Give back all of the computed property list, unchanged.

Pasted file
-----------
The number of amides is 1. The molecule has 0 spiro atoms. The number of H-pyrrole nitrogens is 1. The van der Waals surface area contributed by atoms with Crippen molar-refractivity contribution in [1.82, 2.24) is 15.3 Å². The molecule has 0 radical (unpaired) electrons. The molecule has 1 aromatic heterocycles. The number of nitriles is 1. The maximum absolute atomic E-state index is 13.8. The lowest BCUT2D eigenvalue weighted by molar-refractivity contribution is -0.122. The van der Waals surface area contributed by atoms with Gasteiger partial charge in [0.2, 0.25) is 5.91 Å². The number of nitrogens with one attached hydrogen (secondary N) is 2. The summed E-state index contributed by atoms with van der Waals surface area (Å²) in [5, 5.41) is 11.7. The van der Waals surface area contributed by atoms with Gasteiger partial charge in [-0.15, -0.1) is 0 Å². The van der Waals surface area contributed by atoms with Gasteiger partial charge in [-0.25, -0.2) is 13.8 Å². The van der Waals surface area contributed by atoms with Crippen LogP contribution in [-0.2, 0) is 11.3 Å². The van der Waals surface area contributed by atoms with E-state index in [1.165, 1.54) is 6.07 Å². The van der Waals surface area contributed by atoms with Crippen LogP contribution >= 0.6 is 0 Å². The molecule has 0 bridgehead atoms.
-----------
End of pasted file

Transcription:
The number of amides is 1. The molecule has 0 spiro atoms. The number of H-pyrrole nitrogens is 1. The van der Waals surface area contributed by atoms with Crippen molar-refractivity contribution in [1.82, 2.24) is 15.3 Å². The molecule has 0 radical (unpaired) electrons. The molecule has 1 aromatic heterocycles. The number of nitriles is 1. The maximum absolute atomic E-state index is 13.8. The lowest BCUT2D eigenvalue weighted by molar-refractivity contribution is -0.122. The van der Waals surface area contributed by atoms with Gasteiger partial charge in [0.2, 0.25) is 5.91 Å². The number of nitrogens with one attached hydrogen (secondary N) is 2. The summed E-state index contributed by atoms with van der Waals surface area (Å²) in [5, 5.41) is 11.7. The van der Waals surface area contributed by atoms with Gasteiger partial charge in [-0.15, -0.1) is 0 Å². The van der Waals surface area contributed by atoms with Gasteiger partial charge in [-0.25, -0.2) is 13.8 Å². The van der Waals surface area contributed by atoms with Crippen LogP contribution in [-0.2, 0) is 11.3 Å². The van der Waals surface area contributed by atoms with E-state index in [1.165, 1.54) is 6.07 Å². The van der Waals surface area contributed by atoms with Crippen LogP contribution >= 0.6 is 0 Å². The molecule has 0 bridgehead atoms.